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Old 2nd December 2004, 02:18 AM   #1
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Default diyAudio Full Range Reference Project

Has anyone given some thought to the idea of a diyAudio Full Range Reference Project and groupbuy?

My thoughts were:

A modestly priced driver. Say the FE103/107 or FE126/127. The 40-1197 would have been a strong canidate if it was readily available.

The enclosure would be a simple t-line or folded pipe with dimensions that would allow the use of standard boards so that the woodworking was not scarry.

A simple BSC, a well documented webpage and of course rhe friendly and knowledgable in the forum.

This way, several of use could compare speakers to this reference project and discuss.

Anyway, it is just a thought.

Regards,
GM.
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Old 2nd December 2004, 06:28 AM   #2
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Not a bad idea... the FE127 seems a nice balance between bass & top... Tim Forman has been playing with them...

My preferred BSC is bi-pole :^)

dave
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Old 2nd December 2004, 12:50 PM   #3
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I think having a bipole FE127E folded pipe would be a good one. I know this takes away from one of the goals which is to describe a method for designing a BSC circuit. Perhaps the challenge would be to build a BSC circuit that could rival the bipole method used in the reference project. After all, the purpose of a reference project is to set a high bar that future builds are compared against, correct?
These are the initial numbers I come up with using Martin King's MathCAD worksheet .
L=40"
zDriver = 20"
zPort = 38"
So = 6.5" x 1.5"
SL = 6.5" x 12"
Density = .25
rPort = 1.5"
Lport = 4.0"
Driver parameters were taken from the published Fostex numbers and the drivers are wired in series.
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Old 2nd December 2004, 11:33 PM   #4
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Default GM-ML Voigt

Quote:
Originally posted by planet10
Not a bad idea... the FE127 seems a nice balance between bass & top... Tim Forman has been playing with them...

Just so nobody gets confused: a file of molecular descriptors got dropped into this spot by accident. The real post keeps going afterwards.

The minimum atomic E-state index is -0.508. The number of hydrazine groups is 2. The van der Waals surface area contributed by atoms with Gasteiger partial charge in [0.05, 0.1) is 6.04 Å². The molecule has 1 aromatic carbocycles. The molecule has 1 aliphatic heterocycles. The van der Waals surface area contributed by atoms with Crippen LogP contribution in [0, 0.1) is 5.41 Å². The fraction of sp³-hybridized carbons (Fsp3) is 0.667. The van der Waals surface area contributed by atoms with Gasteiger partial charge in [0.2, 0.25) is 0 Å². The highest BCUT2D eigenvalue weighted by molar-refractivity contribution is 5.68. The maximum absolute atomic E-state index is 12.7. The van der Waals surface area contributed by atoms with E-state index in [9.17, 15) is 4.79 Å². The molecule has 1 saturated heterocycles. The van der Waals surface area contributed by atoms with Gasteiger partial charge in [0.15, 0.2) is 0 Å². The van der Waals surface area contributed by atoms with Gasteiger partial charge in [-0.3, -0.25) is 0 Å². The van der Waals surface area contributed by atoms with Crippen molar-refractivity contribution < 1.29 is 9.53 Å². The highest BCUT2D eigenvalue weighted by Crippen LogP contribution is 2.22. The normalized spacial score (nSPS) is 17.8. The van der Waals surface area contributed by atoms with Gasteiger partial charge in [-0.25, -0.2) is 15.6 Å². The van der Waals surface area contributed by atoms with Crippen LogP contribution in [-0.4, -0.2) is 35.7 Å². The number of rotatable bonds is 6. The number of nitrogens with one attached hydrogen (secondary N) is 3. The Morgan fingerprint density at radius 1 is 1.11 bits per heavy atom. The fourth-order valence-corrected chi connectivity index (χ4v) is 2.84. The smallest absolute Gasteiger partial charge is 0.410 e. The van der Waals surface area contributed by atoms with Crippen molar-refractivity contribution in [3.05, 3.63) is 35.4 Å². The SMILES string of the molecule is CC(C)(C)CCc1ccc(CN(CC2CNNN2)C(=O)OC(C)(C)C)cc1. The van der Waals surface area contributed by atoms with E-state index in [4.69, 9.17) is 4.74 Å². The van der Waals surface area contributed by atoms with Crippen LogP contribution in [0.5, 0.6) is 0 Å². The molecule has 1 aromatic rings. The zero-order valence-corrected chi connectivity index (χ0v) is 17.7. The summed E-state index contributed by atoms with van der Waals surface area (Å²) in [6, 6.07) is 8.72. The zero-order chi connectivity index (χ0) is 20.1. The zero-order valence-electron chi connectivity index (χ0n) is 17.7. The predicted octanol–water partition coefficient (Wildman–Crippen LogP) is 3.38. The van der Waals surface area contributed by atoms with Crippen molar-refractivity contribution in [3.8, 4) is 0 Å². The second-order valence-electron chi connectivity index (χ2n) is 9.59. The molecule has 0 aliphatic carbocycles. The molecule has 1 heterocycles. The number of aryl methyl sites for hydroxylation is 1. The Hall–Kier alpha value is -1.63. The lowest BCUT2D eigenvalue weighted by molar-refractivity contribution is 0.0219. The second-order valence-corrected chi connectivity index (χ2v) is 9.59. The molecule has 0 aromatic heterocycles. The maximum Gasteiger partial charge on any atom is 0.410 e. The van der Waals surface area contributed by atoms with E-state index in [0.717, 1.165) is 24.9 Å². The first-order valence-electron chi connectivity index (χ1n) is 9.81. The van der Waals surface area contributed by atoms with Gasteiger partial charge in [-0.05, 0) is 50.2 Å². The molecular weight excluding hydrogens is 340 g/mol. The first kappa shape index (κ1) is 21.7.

My preferred BSC is bi-pole :^)

dave
The BSC would help keep costs down and could serve as a BSC primer course for new builders.

A bipole 126/127 would be in the price range of a 166/167 and 206/207. At that price would a single 166 or 206 be money better spent?

I love the idea of the GM-ML Voigt

http://www.diyaudio.com/forums/showt...120#post519120

It can be very sharp looking and the use of standard size boards makes it an attrcative project for those who are not expert wood workers.

Perhaps something similar to the GM-ML Voigt with a FE103/107 or FE126/127 with BSC is a good idea.

Cheers,
GM.
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Old 2nd December 2004, 11:41 PM   #5
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Quote:
A bipole 126/127 would be in the price range of a 166/167 and 206/207. At that price would a single 166 or 206 be money better spent?
This causes many builders to shy away from bipoles. The advantage of the FE167E for the same price would be a gain of 10Hz lower BR at the cost of a larger cabinet. The reduced cabinet resonance and better bass control is gained in the bipole configuration along with increased power handling and increased SPL output.
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Old 3rd December 2004, 01:04 AM   #6
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Quote:
Originally posted by Timn8ter


This causes many builders to shy away from bipoles. The advantage of the FE167E for the same price would be a gain of 10Hz lower BR at the cost of a larger cabinet. The reduced cabinet resonance and better bass control is gained in the bipole configuration along with increased power handling and increased SPL output.